Have you ever wonder what robots dream of? The idea that robots can dream might sound implausible to some. Robots are machines.
They do not have feelings emotions and they certainly cannot dream, many people would undoubtedly argue.
If even artificial intelligence is familiar with the concept of self-awareness, then perhaps it is possible to create robots that can also dream?
In Arthur C. Clarke's classical space adventure 2010: Space Odyssey Two, Sal-900 asks: "Will I dream?" Dr. Chandra replies "Of course you will.
All intelligent beings dream. Nobody knows why... Perhaps you will dream about HAL - as I often do."
According to J. Bongard, Associate Professor at the Department of Computer Science, University Vermont, "robots equipped with an algorithm that infers their
own physical structure from stored sensory data, dreams of their prior actions, so to speak- perform better in a simple forward locomotion task than robots
whose decisions are not dream-inspired.
Can robots dream?
Furthermore, robots that use these self-models to plan future actions can recover autonomously from injuries, by adapting their gait to compensate for the
In a way, one could say that robots, not totally unlike people do get "tired" at times and have a need for "rest".
Dr. Adami, Professor of Applied Life Sciences at the Keck Graduate Institute believes that a robot might benefit from some "down time" just like people do.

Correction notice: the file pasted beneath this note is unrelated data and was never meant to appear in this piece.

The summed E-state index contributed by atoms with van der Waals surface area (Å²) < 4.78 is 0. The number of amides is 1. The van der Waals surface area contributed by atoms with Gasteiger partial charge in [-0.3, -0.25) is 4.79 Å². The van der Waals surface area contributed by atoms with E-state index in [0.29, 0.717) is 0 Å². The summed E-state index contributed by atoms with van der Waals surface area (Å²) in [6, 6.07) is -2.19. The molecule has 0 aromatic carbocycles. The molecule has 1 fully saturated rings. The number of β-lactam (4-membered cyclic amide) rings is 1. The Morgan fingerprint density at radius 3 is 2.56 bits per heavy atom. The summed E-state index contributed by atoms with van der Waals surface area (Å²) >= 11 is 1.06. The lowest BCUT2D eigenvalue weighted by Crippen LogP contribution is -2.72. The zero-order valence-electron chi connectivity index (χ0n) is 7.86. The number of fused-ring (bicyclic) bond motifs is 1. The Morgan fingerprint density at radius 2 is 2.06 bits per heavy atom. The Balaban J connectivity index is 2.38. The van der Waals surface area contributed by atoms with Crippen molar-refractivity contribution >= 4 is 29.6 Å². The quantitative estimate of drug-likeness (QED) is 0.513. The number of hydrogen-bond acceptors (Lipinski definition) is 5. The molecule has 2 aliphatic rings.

Dr. Adami speculates that if robots were given an alternate state, one in which the robot stopped exploring and instead focused on a problem or obstacle,
it could provide benefits for them just like it provides benefits for human beings.
This raises the question: "How would dream-inspired algorithms work in terra incognita?"
A robot would spend the day exploring part of the landscape, and perhaps be stymied by an obstacle.
At night, the robot would replay its actions and infer a model of the environment. Armed with this model, it could think of-that is, synthesize- actions that
would allow it to overcome the obstacle, perhaps trying out those in particular that would best allow it to understand the nature of the obstacle. Informally,
robot would dream up strategies for success- just as the robot constructed by Bongard dreams about its own shape and form-and approach the morning with fresh ideas.
Although such an algorithm would require far more complex simulations than those giving rise to self-models in the work of Bongard, robots relying on this
kind of navigation could play an interesting role in our quest to understand the nature of consciousness.
Perhas robots dream about landscapes or relaxing activities..?
For example, we ought to be able to record the changes in the robot's artificial brain as it establishes its beliefs and models about the world and itself,
and from those infer not only its cognitive algorithms, but also witness the emergence of a personality.
Thus, perhaps the discipline of experimental robot psychology is not too far off in the future. And even though the robots studied by Bongard seem to prefer
to dream about themselves rather than electric sheep, they just may have unwittingly helped us understand what dreams are for.
So, robots can certainly dream, but their dreams will be slightly unlike ours and who knows may androids do dream of electric sheep after all.